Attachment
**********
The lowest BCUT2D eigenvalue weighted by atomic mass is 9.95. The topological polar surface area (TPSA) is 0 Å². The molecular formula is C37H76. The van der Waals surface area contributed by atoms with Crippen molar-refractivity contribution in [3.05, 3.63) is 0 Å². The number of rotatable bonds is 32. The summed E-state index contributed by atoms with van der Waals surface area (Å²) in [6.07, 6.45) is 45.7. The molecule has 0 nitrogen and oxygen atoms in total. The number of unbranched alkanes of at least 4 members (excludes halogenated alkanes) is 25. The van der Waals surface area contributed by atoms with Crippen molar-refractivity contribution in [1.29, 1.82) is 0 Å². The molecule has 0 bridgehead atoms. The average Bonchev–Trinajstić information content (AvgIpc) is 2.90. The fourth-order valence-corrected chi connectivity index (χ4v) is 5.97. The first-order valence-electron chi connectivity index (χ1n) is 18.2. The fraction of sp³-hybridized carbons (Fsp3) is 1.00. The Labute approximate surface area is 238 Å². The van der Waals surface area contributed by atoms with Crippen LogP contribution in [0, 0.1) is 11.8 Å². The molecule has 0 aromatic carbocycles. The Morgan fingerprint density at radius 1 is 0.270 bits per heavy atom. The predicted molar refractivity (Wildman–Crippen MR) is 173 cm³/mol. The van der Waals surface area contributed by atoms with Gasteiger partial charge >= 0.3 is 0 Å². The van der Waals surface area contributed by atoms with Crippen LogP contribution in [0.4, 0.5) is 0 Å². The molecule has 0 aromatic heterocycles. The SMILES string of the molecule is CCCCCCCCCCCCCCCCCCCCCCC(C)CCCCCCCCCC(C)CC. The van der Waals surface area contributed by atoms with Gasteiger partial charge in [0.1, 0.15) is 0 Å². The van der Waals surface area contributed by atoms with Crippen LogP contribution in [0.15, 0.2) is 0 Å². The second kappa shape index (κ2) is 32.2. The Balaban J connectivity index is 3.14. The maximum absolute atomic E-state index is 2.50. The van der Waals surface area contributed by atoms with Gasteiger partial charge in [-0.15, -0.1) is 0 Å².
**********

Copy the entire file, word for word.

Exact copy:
The lowest BCUT2D eigenvalue weighted by atomic mass is 9.95. The topological polar surface area (TPSA) is 0 Å². The molecular formula is C37H76. The van der Waals surface area contributed by atoms with Crippen molar-refractivity contribution in [3.05, 3.63) is 0 Å². The number of rotatable bonds is 32. The summed E-state index contributed by atoms with van der Waals surface area (Å²) in [6.07, 6.45) is 45.7. The molecule has 0 nitrogen and oxygen atoms in total. The number of unbranched alkanes of at least 4 members (excludes halogenated alkanes) is 25. The van der Waals surface area contributed by atoms with Crippen molar-refractivity contribution in [1.29, 1.82) is 0 Å². The molecule has 0 bridgehead atoms. The average Bonchev–Trinajstić information content (AvgIpc) is 2.90. The fourth-order valence-corrected chi connectivity index (χ4v) is 5.97. The first-order valence-electron chi connectivity index (χ1n) is 18.2. The fraction of sp³-hybridized carbons (Fsp3) is 1.00. The Labute approximate surface area is 238 Å². The van der Waals surface area contributed by atoms with Crippen LogP contribution in [0, 0.1) is 11.8 Å². The molecule has 0 aromatic carbocycles. The Morgan fingerprint density at radius 1 is 0.270 bits per heavy atom. The predicted molar refractivity (Wildman–Crippen MR) is 173 cm³/mol. The van der Waals surface area contributed by atoms with Gasteiger partial charge >= 0.3 is 0 Å². The van der Waals surface area contributed by atoms with Crippen LogP contribution in [0.4, 0.5) is 0 Å². The molecule has 0 aromatic heterocycles. The SMILES string of the molecule is CCCCCCCCCCCCCCCCCCCCCCC(C)CCCCCCCCCC(C)CC. The van der Waals surface area contributed by atoms with Gasteiger partial charge in [0.1, 0.15) is 0 Å². The van der Waals surface area contributed by atoms with Crippen LogP contribution in [0.15, 0.2) is 0 Å². The second kappa shape index (κ2) is 32.2. The Balaban J connectivity index is 3.14. The maximum absolute atomic E-state index is 2.50. The van der Waals surface area contributed by atoms with Gasteiger partial charge in [-0.15, -0.1) is 0 Å².